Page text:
Do You Really Need to Stop Working for a Successful Retirement?


by

23 February,2015

One of the hallmarks of a “traditional” retirement is the idea that you stop working. You quit your job, and then ride off into the sunset, ready to relax on some beach somewhere — or at least make eternal rounds of your kids’ and grandkids’ homes.

But is this the type of retirement you want? Do you really need to stop working in order to be considered a retirement success story? I admit that when I consider the idea that I might not work at all, or have something useful to do during the day, I become a little worried. I like what I do.

When figuring out how much you need in retirement, you are likely to make your calculation without reckoning on having any outside income from some type of work. However, everything changes if you decide that you want to keep working during retirement.

Why You Might Want to Keep Working

Early retirement, according to some studies, might result in an earlier death. There are some indications that those who retire at age 55 and live to be at least 65 have a 37% higher risk of death than those who retire at 65.

Another study took a look at the way that retirement can have an adverse impact on your health. After retirement, incidence of depression increases, and physical deterioration accelerates. Part of this has to do with the fact that it’s harder to find purpose in your day when you don’t have a job to go to. Without the stimulation of a job, and without the physical activity that you might be forced into as a result of going to work, your health might go downhill.

Early retirement might be a dream to some, but if you spend it in an aimless manner, there is a good chance that there won’t be anything “golden” about your so-called golden years. Instead, you’ll contend with health problems and the costs associated with them.

Before you decide that retirement — in the “traditional” style — is the way to go, consider the benefits associated with continued employment.

A Different Kind of Work

Of course, just because you decide to keep working and earning money during retirement it doesn’t mean that you have to keep doing the same job. Maybe you want to quit the job you’ve had for a long time and try something new. Working during retirement can include these types of activities:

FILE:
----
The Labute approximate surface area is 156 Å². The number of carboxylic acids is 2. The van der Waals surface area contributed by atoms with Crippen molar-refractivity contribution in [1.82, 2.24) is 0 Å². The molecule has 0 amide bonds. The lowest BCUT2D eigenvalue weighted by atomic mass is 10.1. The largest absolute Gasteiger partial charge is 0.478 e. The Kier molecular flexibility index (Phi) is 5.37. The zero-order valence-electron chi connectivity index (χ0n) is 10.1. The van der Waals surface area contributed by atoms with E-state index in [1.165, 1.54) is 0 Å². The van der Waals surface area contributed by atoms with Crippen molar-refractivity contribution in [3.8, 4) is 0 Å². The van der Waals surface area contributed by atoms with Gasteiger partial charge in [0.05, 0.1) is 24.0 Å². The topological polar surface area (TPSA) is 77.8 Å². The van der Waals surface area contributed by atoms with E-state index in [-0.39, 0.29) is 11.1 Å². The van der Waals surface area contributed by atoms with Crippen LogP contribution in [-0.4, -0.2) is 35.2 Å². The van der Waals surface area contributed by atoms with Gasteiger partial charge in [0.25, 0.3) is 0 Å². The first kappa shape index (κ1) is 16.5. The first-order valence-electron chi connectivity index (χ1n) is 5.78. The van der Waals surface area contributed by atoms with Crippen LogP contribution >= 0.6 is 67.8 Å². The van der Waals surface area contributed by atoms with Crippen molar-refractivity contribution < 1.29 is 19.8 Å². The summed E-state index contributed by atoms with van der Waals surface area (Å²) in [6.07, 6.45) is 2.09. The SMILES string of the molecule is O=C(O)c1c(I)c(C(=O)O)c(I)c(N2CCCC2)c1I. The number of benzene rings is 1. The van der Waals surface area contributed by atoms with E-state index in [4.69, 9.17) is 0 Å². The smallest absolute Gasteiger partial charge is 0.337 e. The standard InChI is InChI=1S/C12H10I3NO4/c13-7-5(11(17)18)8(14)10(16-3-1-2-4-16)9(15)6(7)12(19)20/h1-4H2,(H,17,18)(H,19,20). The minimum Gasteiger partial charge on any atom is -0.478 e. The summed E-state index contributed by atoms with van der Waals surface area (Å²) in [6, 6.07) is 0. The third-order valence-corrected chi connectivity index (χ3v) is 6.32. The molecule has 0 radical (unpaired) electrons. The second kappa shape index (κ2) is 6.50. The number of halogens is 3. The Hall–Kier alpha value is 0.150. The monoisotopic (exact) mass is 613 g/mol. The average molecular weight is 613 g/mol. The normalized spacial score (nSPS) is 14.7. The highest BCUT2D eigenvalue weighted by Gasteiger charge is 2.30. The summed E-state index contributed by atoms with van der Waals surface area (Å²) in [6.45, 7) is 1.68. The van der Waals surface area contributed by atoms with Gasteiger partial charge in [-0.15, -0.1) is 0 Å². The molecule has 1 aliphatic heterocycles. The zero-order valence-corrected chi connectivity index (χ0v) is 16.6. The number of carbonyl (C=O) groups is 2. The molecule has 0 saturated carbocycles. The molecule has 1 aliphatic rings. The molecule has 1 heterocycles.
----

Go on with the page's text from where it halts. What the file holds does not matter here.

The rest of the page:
• Part-time work at a store, or in a new career.
  • Consulting or freelance work in a field where you have experience.
  • Seasonal work as a tour guide.
  • Doing some other types of work, such as giving lessons or tutoring, that allows you to use your skills and knowledge.

All of these types of work can be rewarding, while at the same time bringing in more income for you during retirement. You can put off drawing down your retirement account, and let that money grow a little bit. Plus, you enjoy stimulating work that gives you a reason to get out of bed in the morning.

If you don’t care about earning more money during retirement, you can even get involved with volunteering. There is a great need for volunteers in communities and schools, and you can be that volunteer. Volunteering is a type of work that provides you with purpose in your life, while at the same time offering needed social interaction. There are even volunteer travel experiences available for those who can afford them. What a great way to stay active, learn new things, and see the world!

Make Sure You Have Something To Do

The key to a successful retirement is more about making sure that you have something to do that keeps you busy and enriches your life. As long as you have the financial resources to support you, there is no reason that you can’t keep moving, even during retirement. Many retirees enjoy travel, learning new hobbies, and even going back to school. The key is to have something to do, and the money to ensure that you can do it.

Even if that something to do is working part-time as a greeter at a local store, it’s worth doing, just to keep you involved with life. Consider ways that you can make social connections, and stay active. Many retirees join gyms, sign up for school, go on paid travel tours, and volunteer. Some type of work will keep your mind occupied and your body active so that you have less of a chance of running into poor health early in your retirement.

Health Care and Retirement

There is nothing more expensive than poor health, and for that reason alone it can make sense to keep working, if you can stave off a downward spiral in your health. Also, consider that early retirement can mean problems with your health care situation. You might lose your employer subsidized health care if you retire early. However, you aren’t eligible for Medicare until you are 65. That leaves quite the gap in which you need to come up with a way to pay for health insurance. You can reduce this problem if you have used a Health Savings Account to save up money over time. You don’t have to worry about early withdrawal as long as you use the money for health care costs.

Before you decide to quit your job and retire early, make sure you consider the cost of health care, and the implications involved in having to pay for your own health insurance, whether you get it on your own, or go through the health exchanges as a result of the ACA.

A successful retirement doesn’t hinge on you quitting work altogether. Instead, it’s more about your overall quality of life, and your ability to comfortably afford what you’re doing.